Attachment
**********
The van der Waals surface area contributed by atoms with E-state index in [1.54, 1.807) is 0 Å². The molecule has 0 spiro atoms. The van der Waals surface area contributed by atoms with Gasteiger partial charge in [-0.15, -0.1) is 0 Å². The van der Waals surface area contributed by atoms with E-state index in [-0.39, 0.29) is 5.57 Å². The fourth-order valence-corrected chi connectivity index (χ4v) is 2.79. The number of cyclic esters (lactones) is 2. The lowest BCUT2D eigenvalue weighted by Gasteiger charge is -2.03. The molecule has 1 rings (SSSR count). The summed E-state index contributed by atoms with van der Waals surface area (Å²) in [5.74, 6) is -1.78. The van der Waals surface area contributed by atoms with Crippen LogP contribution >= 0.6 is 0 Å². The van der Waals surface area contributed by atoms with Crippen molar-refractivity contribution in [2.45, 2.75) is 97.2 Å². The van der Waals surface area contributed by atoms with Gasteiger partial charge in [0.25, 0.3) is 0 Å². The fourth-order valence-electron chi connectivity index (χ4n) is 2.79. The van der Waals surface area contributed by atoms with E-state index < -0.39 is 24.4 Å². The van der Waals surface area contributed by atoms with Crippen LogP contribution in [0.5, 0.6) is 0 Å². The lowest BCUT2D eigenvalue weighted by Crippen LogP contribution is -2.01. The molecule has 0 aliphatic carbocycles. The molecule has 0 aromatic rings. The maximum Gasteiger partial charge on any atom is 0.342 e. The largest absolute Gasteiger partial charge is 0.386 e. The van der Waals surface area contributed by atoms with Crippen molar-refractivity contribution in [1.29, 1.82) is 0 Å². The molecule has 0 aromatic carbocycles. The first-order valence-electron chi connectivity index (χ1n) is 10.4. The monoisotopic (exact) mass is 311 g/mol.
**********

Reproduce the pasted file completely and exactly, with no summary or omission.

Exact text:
The van der Waals surface area contributed by atoms with E-state index in [1.54, 1.807) is 0 Å². The molecule has 0 spiro atoms. The van der Waals surface area contributed by atoms with Gasteiger partial charge in [-0.15, -0.1) is 0 Å². The van der Waals surface area contributed by atoms with E-state index in [-0.39, 0.29) is 5.57 Å². The fourth-order valence-corrected chi connectivity index (χ4v) is 2.79. The number of cyclic esters (lactones) is 2. The lowest BCUT2D eigenvalue weighted by Gasteiger charge is -2.03. The molecule has 1 rings (SSSR count). The summed E-state index contributed by atoms with van der Waals surface area (Å²) in [5.74, 6) is -1.78. The van der Waals surface area contributed by atoms with Crippen LogP contribution >= 0.6 is 0 Å². The van der Waals surface area contributed by atoms with Crippen molar-refractivity contribution in [2.45, 2.75) is 97.2 Å². The van der Waals surface area contributed by atoms with Gasteiger partial charge in [0.25, 0.3) is 0 Å². The fourth-order valence-electron chi connectivity index (χ4n) is 2.79. The van der Waals surface area contributed by atoms with E-state index < -0.39 is 24.4 Å². The van der Waals surface area contributed by atoms with Crippen LogP contribution in [0.5, 0.6) is 0 Å². The lowest BCUT2D eigenvalue weighted by Crippen LogP contribution is -2.01. The molecule has 0 aliphatic carbocycles. The molecule has 0 aromatic rings. The maximum Gasteiger partial charge on any atom is 0.342 e. The largest absolute Gasteiger partial charge is 0.386 e. The van der Waals surface area contributed by atoms with Crippen molar-refractivity contribution in [1.29, 1.82) is 0 Å². The molecule has 0 aromatic carbocycles. The first-order valence-electron chi connectivity index (χ1n) is 10.4. The monoisotopic (exact) mass is 311 g/mol.